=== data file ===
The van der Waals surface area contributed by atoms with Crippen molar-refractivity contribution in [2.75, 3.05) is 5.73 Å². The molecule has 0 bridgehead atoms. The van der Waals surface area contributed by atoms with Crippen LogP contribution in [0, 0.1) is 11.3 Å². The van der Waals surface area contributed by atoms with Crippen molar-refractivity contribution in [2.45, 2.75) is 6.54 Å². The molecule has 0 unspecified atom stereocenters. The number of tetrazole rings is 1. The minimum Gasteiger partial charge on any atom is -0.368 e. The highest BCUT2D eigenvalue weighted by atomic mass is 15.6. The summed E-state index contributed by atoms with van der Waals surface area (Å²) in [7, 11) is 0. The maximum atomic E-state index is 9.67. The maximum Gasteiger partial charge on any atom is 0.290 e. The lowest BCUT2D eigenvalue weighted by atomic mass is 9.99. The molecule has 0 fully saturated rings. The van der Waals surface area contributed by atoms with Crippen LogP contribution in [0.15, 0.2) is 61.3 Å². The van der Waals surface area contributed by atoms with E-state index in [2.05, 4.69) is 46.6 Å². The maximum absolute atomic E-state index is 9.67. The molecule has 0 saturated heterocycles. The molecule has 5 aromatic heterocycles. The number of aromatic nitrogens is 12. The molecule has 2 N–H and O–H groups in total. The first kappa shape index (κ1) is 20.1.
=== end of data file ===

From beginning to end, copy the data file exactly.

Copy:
The van der Waals surface area contributed by atoms with Crippen molar-refractivity contribution in [2.75, 3.05) is 5.73 Å². The molecule has 0 bridgehead atoms. The van der Waals surface area contributed by atoms with Crippen LogP contribution in [0, 0.1) is 11.3 Å². The van der Waals surface area contributed by atoms with Crippen molar-refractivity contribution in [2.45, 2.75) is 6.54 Å². The molecule has 0 unspecified atom stereocenters. The number of tetrazole rings is 1. The minimum Gasteiger partial charge on any atom is -0.368 e. The highest BCUT2D eigenvalue weighted by atomic mass is 15.6. The summed E-state index contributed by atoms with van der Waals surface area (Å²) in [7, 11) is 0. The maximum atomic E-state index is 9.67. The maximum Gasteiger partial charge on any atom is 0.290 e. The lowest BCUT2D eigenvalue weighted by atomic mass is 9.99. The molecule has 0 fully saturated rings. The van der Waals surface area contributed by atoms with Crippen LogP contribution in [0.15, 0.2) is 61.3 Å². The van der Waals surface area contributed by atoms with E-state index in [2.05, 4.69) is 46.6 Å². The maximum absolute atomic E-state index is 9.67. The molecule has 0 saturated heterocycles. The molecule has 5 aromatic heterocycles. The number of aromatic nitrogens is 12. The molecule has 2 N–H and O–H groups in total. The first kappa shape index (κ1) is 20.1.